A new perspective in the air cargo value chain

posted on 8th March 2023
A new perspective in the air cargo value chain

Disruptive technologies like machine learning, AI, IoT, robotics automation, and advance analytics are changing how air cargo works and will help businesses make informed decisions – while also increasing efficiency and improving interactions with customers, believes Guillaume Halleux, chief officer cargo at Qatar Airways

What are your expectations about how the market will develop in 2023?

“2023 comes with uncertainty, as macroeconomic trends, as well as lingering geopolitical issues are expected to continue to slow down the overall economic growth, directly impacting air cargo. E-commerce will definitely surge; in fact, it has driven the types of cargo transported by air, leading to more demand for delivery of small packages as more and more consumers are shopping online.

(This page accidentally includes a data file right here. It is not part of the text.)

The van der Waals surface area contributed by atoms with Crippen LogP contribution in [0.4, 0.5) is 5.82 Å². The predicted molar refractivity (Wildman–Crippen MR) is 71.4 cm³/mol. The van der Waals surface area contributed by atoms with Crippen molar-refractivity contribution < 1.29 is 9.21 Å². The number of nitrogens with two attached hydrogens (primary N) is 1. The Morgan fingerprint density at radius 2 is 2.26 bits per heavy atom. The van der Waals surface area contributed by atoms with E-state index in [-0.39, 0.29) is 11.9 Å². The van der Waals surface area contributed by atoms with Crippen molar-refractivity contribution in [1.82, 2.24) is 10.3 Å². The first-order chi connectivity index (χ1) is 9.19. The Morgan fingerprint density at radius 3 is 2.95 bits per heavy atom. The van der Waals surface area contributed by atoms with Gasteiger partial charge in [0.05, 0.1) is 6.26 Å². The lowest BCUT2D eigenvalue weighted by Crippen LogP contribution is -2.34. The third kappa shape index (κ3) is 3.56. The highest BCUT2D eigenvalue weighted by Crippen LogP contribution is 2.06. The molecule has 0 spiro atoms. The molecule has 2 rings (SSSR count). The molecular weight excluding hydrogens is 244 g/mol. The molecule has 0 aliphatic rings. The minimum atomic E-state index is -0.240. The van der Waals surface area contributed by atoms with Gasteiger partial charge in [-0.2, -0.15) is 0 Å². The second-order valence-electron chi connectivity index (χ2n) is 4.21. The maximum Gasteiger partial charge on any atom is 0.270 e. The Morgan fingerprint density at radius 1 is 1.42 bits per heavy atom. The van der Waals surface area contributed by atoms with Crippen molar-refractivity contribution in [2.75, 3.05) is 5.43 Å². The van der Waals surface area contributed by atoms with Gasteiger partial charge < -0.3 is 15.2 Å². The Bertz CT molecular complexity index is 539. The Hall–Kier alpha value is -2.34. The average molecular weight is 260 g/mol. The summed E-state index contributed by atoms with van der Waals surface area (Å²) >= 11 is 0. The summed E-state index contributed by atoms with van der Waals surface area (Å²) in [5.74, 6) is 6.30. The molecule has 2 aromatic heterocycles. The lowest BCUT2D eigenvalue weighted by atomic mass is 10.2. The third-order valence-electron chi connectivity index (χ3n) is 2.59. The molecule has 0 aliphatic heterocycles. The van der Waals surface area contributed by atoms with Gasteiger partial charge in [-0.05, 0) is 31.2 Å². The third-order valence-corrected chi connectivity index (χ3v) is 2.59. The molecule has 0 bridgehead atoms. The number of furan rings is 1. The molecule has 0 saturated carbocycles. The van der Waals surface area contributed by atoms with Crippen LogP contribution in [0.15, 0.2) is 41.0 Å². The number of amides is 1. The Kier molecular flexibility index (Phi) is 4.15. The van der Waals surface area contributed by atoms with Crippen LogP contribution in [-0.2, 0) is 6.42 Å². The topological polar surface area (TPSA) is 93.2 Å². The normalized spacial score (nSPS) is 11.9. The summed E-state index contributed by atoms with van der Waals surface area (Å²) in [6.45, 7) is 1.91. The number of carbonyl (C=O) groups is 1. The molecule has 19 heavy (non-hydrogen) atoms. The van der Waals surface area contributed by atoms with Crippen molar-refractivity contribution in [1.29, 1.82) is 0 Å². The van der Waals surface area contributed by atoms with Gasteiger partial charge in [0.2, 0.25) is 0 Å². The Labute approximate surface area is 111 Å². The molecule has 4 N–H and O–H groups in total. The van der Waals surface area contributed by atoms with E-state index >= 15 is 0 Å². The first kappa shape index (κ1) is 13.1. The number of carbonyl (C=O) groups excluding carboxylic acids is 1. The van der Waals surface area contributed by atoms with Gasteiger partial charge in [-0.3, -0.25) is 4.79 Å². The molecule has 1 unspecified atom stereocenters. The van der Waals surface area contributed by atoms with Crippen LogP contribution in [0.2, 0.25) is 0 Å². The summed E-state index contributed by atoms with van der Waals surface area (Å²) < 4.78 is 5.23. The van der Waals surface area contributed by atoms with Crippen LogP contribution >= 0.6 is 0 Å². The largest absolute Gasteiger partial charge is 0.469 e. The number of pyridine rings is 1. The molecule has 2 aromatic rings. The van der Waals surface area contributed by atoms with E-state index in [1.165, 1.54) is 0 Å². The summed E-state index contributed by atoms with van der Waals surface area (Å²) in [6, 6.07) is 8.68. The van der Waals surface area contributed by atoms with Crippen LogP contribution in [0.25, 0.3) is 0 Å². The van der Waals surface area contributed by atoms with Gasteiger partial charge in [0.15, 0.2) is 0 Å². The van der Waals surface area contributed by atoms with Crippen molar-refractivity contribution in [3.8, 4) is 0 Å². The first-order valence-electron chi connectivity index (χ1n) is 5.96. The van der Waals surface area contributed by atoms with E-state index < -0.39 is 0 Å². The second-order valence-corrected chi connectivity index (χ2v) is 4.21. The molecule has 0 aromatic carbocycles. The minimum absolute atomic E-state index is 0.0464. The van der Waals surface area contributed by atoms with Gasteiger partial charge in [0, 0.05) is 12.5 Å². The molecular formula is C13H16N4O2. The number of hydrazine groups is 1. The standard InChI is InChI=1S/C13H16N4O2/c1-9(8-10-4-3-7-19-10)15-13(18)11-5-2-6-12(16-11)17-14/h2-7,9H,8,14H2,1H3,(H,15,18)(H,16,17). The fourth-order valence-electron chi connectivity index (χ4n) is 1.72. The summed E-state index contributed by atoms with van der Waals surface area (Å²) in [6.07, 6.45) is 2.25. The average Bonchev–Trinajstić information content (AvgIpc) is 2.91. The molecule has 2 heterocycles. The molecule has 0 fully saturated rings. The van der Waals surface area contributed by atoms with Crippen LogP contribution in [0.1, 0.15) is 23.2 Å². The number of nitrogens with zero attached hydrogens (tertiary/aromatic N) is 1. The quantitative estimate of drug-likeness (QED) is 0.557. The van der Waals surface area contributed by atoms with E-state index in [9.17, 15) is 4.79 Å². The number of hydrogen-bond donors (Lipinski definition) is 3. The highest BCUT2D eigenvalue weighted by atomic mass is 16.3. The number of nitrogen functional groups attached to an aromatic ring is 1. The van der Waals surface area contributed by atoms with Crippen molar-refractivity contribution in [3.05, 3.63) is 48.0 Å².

“We are also expecting a growing focus on sustainability through the use of efficient aircraft, waste reduction and recycling that will reduce the impact on the environment. We also see even more push for digitalisation for the many benefits it brings such as cost reduction, transparency and improved efficiency as well as contributing to environment.
“Finally, the global stabilisation of yields, specifically out of certain markets, will require Qatar Airways Cargo’s usual adaptability and flexibility, as well as customer centricity to ride the wave and strive to maintain our global leading position.”